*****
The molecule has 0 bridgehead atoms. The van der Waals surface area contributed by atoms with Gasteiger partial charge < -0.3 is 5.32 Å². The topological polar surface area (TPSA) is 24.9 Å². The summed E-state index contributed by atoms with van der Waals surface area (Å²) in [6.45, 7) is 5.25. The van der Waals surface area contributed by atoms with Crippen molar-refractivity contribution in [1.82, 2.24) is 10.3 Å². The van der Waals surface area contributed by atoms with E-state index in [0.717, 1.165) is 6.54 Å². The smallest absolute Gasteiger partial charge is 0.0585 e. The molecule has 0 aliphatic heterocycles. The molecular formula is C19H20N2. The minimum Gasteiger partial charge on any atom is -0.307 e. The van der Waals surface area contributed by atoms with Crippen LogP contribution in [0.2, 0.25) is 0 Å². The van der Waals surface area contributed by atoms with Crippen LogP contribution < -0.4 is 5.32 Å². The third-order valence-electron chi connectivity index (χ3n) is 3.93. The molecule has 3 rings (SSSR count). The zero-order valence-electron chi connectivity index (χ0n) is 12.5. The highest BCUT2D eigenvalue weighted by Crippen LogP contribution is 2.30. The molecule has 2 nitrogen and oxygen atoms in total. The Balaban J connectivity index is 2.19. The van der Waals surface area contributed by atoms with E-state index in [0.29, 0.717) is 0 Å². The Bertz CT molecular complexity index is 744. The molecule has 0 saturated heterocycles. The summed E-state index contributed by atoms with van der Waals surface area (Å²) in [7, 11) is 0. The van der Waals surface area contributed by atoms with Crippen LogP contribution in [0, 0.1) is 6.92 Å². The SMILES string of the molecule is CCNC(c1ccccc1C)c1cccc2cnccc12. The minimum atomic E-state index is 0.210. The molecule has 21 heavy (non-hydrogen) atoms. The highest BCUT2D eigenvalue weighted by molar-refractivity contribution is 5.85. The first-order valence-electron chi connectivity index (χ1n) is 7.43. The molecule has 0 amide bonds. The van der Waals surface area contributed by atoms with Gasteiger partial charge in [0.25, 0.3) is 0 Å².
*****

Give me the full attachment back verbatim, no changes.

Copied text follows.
The molecule has 0 bridgehead atoms. The van der Waals surface area contributed by atoms with Gasteiger partial charge < -0.3 is 5.32 Å². The topological polar surface area (TPSA) is 24.9 Å². The summed E-state index contributed by atoms with van der Waals surface area (Å²) in [6.45, 7) is 5.25. The van der Waals surface area contributed by atoms with Crippen molar-refractivity contribution in [1.82, 2.24) is 10.3 Å². The van der Waals surface area contributed by atoms with E-state index in [0.717, 1.165) is 6.54 Å². The smallest absolute Gasteiger partial charge is 0.0585 e. The molecule has 0 aliphatic heterocycles. The molecular formula is C19H20N2. The minimum Gasteiger partial charge on any atom is -0.307 e. The van der Waals surface area contributed by atoms with Crippen LogP contribution in [0.2, 0.25) is 0 Å². The van der Waals surface area contributed by atoms with Crippen LogP contribution < -0.4 is 5.32 Å². The third-order valence-electron chi connectivity index (χ3n) is 3.93. The molecule has 3 rings (SSSR count). The zero-order valence-electron chi connectivity index (χ0n) is 12.5. The highest BCUT2D eigenvalue weighted by Crippen LogP contribution is 2.30. The molecule has 2 nitrogen and oxygen atoms in total. The Balaban J connectivity index is 2.19. The van der Waals surface area contributed by atoms with E-state index in [0.29, 0.717) is 0 Å². The Bertz CT molecular complexity index is 744. The molecule has 0 saturated heterocycles. The summed E-state index contributed by atoms with van der Waals surface area (Å²) in [7, 11) is 0. The van der Waals surface area contributed by atoms with Crippen LogP contribution in [0, 0.1) is 6.92 Å². The SMILES string of the molecule is CCNC(c1ccccc1C)c1cccc2cnccc12. The minimum atomic E-state index is 0.210. The molecule has 21 heavy (non-hydrogen) atoms. The highest BCUT2D eigenvalue weighted by molar-refractivity contribution is 5.85. The first-order valence-electron chi connectivity index (χ1n) is 7.43. The molecule has 0 amide bonds. The van der Waals surface area contributed by atoms with Gasteiger partial charge in [0.25, 0.3) is 0 Å².